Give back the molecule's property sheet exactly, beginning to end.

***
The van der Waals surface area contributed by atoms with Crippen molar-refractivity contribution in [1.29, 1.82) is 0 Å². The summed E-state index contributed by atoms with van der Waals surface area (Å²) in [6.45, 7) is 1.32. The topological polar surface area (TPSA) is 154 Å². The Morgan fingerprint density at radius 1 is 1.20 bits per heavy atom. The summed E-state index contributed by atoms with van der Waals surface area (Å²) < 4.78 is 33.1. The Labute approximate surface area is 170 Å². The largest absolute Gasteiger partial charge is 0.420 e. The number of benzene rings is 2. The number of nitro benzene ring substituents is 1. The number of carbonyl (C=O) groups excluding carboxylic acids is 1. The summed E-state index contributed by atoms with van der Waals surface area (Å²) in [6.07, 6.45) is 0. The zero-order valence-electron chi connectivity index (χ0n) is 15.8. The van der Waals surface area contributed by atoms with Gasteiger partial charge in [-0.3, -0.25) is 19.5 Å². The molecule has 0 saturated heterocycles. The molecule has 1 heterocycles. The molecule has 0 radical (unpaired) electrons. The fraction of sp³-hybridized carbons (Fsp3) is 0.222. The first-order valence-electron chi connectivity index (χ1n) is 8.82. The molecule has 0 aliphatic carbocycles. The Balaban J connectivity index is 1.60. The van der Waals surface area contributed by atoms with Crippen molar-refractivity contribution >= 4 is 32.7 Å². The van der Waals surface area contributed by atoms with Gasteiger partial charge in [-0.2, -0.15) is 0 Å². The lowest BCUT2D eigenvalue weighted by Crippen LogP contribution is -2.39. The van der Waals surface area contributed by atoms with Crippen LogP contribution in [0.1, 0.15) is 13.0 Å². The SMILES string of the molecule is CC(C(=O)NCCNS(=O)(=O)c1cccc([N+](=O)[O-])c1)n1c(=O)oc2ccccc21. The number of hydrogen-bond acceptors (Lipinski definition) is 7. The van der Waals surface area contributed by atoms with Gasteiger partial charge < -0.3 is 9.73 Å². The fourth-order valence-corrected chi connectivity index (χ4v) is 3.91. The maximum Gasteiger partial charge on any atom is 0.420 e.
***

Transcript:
The van der Waals surface area contributed by atoms with Crippen molar-refractivity contribution in [1.29, 1.82) is 0 Å². The summed E-state index contributed by atoms with van der Waals surface area (Å²) in [6.45, 7) is 1.32. The topological polar surface area (TPSA) is 154 Å². The Morgan fingerprint density at radius 1 is 1.20 bits per heavy atom. The summed E-state index contributed by atoms with van der Waals surface area (Å²) < 4.78 is 33.1. The Labute approximate surface area is 170 Å². The largest absolute Gasteiger partial charge is 0.420 e. The number of benzene rings is 2. The number of nitro benzene ring substituents is 1. The number of carbonyl (C=O) groups excluding carboxylic acids is 1. The summed E-state index contributed by atoms with van der Waals surface area (Å²) in [6.07, 6.45) is 0. The zero-order valence-electron chi connectivity index (χ0n) is 15.8. The van der Waals surface area contributed by atoms with Gasteiger partial charge in [-0.3, -0.25) is 19.5 Å². The molecule has 0 saturated heterocycles. The molecule has 1 heterocycles. The molecule has 0 radical (unpaired) electrons. The fraction of sp³-hybridized carbons (Fsp3) is 0.222. The first-order valence-electron chi connectivity index (χ1n) is 8.82. The molecule has 0 aliphatic carbocycles. The Balaban J connectivity index is 1.60. The van der Waals surface area contributed by atoms with Crippen molar-refractivity contribution >= 4 is 32.7 Å². The van der Waals surface area contributed by atoms with Gasteiger partial charge in [-0.2, -0.15) is 0 Å². The lowest BCUT2D eigenvalue weighted by Crippen LogP contribution is -2.39. The van der Waals surface area contributed by atoms with Crippen LogP contribution in [0.1, 0.15) is 13.0 Å². The SMILES string of the molecule is CC(C(=O)NCCNS(=O)(=O)c1cccc([N+](=O)[O-])c1)n1c(=O)oc2ccccc21. The number of hydrogen-bond acceptors (Lipinski definition) is 7. The van der Waals surface area contributed by atoms with Gasteiger partial charge < -0.3 is 9.73 Å². The fourth-order valence-corrected chi connectivity index (χ4v) is 3.91. The maximum Gasteiger partial charge on any atom is 0.420 e.